And, your evaluation of the work: What did you like, dislike? Think about this in terms of the questions that authors ask, their approach, their method of enquiry, and the sources they used as well as your personal reaction to the readings.
on DAY WE DISCUSS THE ARTICLES. A sign-up sheet will be handed out in Tutorial in September.
(Re)viewing Black Robe: 15% (Due 1 December 2010)
As your Primary Source Analysis of the Jesuit Relations
will demonstrate, it is extremely difficult to accurately depict Aboriginal societies and the relationship that they had with the Jesuit missionaries that sought to “civilize” them. We will read about missionaries for tutorial and view the film Black Robe
on 3 November 2010.
You will then write a 6-page review essay (1500 word) of Black Robe. Your essay should compare and contrast what you learned about the history of the Jesuit missionaries and their relationship with the Huron in lecture, tutorial, and in reading the Jesuit Relations with how Black Robe represented this history. Your review should clearly articulate the strengths and weaknesses of Black Robe and its depiction of the civilizing mission of the Jesuits in New France in the mid-1600s. Your review essay can focus on any aspect or theme from Black Robe, however, it MUST NOT be a summary or an “and then, and then” narrative of what occurred in the film. It is to be a critical review essay.
You must also read the below articles, (I will post these on the course website), to see how two historians have responded to Black Robe. But remember, I am interested in WHAT YOU THOUGHT so, please only use Churchill and Haavik as guidelines. You may even disagree with them, and that is ok!
Ward Churchill, “And They Did It Like Dogs in the Dirt”: An Indigenist Analysis of Black Robe,” in Ward Churchill, From A Native Son: Selected Essays in Indigenism, 1985- 1995, Cambridge: South End Press, 1996, 423–38.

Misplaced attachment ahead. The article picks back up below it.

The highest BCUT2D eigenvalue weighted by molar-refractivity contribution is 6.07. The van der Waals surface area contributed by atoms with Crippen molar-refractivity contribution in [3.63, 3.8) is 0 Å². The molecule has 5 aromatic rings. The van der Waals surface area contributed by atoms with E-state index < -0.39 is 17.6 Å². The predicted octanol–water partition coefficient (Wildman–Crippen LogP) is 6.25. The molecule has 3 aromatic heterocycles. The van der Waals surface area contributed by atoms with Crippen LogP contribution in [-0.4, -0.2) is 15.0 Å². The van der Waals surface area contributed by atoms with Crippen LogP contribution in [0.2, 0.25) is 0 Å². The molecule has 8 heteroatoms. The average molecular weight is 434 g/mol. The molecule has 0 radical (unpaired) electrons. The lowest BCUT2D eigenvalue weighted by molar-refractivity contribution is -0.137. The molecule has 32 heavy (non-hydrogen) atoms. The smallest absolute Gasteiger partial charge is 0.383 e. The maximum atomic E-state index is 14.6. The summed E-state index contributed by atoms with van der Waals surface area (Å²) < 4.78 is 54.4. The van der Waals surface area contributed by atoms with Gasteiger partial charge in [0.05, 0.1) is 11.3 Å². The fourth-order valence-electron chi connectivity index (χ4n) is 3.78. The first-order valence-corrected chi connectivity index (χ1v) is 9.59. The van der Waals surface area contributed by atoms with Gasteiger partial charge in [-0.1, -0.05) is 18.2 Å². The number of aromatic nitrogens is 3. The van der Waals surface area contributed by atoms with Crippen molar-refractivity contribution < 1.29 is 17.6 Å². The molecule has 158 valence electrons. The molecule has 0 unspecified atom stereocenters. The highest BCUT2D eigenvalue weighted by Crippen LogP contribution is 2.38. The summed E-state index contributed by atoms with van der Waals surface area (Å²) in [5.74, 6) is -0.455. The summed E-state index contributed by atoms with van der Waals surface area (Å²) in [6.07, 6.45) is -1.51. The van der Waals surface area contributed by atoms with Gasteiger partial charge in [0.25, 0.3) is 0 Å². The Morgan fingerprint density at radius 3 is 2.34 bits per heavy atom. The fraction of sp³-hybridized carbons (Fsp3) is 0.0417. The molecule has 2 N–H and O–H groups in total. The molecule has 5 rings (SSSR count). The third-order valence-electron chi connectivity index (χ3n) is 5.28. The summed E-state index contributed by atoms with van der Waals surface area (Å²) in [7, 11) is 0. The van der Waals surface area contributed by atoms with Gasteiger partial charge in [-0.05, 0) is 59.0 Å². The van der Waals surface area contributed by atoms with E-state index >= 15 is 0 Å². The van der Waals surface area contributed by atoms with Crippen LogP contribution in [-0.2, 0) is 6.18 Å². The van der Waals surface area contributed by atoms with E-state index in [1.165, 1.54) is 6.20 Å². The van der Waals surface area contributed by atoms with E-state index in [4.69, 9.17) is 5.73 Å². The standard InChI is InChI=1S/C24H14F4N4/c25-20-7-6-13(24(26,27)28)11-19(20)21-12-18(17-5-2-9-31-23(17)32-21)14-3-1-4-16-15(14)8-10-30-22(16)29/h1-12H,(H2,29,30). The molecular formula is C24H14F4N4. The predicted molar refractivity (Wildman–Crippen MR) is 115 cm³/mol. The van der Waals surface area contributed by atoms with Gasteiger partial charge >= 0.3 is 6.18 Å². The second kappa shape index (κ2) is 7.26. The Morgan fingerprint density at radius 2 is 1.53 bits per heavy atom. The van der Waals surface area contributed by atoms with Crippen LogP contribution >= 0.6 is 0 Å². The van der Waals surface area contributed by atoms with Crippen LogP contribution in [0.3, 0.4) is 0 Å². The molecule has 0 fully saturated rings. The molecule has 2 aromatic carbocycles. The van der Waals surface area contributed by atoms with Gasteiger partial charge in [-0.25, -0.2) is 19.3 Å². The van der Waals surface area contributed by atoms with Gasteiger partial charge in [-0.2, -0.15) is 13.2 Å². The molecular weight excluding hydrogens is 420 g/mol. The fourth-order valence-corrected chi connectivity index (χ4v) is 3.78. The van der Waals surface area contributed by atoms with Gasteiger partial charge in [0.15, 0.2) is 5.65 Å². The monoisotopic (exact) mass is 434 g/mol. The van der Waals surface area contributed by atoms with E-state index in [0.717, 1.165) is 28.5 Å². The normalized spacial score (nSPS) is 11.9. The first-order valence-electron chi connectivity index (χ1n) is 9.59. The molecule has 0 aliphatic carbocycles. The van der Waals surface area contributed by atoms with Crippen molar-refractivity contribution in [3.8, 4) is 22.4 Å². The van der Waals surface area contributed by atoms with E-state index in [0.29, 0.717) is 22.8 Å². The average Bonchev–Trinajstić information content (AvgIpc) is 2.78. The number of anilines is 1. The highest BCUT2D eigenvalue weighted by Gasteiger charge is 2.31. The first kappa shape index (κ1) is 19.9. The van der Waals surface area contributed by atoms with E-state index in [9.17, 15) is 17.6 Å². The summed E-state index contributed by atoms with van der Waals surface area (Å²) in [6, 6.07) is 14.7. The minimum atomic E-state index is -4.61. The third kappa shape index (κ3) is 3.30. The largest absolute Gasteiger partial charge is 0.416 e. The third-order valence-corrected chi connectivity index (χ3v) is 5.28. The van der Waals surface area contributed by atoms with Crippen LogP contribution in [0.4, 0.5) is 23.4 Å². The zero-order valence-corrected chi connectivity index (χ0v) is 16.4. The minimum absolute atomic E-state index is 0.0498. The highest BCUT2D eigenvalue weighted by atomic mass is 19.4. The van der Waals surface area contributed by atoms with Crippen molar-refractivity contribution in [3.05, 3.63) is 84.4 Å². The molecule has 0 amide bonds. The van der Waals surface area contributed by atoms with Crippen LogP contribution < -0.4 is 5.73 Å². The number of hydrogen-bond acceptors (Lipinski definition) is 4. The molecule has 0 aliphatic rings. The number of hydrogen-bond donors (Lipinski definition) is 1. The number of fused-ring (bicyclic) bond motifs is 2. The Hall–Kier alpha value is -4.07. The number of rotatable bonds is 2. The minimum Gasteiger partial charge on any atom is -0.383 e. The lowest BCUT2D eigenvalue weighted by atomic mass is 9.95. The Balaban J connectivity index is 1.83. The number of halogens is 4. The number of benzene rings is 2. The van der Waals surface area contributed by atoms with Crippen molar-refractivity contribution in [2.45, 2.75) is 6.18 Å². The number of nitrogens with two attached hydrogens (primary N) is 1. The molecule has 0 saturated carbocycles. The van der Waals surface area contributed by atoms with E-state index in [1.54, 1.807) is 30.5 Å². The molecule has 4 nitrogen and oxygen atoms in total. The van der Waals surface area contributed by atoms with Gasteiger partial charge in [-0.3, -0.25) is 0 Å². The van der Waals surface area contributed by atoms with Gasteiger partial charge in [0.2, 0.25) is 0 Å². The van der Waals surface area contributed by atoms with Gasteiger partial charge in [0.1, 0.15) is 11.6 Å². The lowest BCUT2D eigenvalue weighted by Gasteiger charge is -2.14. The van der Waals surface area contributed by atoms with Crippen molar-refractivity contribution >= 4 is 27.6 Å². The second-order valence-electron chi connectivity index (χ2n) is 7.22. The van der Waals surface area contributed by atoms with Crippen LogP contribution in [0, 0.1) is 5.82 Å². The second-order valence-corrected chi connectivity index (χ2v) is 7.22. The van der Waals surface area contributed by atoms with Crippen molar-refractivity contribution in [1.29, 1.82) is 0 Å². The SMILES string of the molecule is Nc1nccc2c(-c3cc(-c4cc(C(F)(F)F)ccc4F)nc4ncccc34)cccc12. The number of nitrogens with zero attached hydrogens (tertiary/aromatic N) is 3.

Kristof Haavik, “In Defense of Black Robe: A Reply to Ward Churchill,” Journal American Indian Culture and Research Journal 31:4 (2007): 97-120
Ward Churchill, “Reasserting "Consensus": A Somewhat Bitterly Amused Response to Kristof Haavik's ‘In Defense of Black Robe,’” American Indian Culture and Research Journal 31:4 (2007): 121-143.
Remember, your review essay should not regurgitate what happened in the film. You are to evaluate the effectiveness of Black Robe’s portrayal of this aspect of Canada’s history. For example, what perspective does Black Robe take on the subject? What is Black Robe’s main point? Was the film successful in accurately depicting the work of the Jesuits; of the Aboriginal people they sought to convert? Why or why not?
This assignment is DUE IN LECTURE on WEDNESDAY, 1 DECEMBER 2010.
Mid-Term Test: 10% (Organized during December Exam period)
This test will cover material from the first thirteen weeks of class. It will be 3 hours in length. It will be comprised of essay, short answer, and some multiple-choice questions. Questions will be based on material covered in both lecture and tutorial.
Alias Histories of Nineteenth Century Upper Canada: 20% (Due 6 April 2011)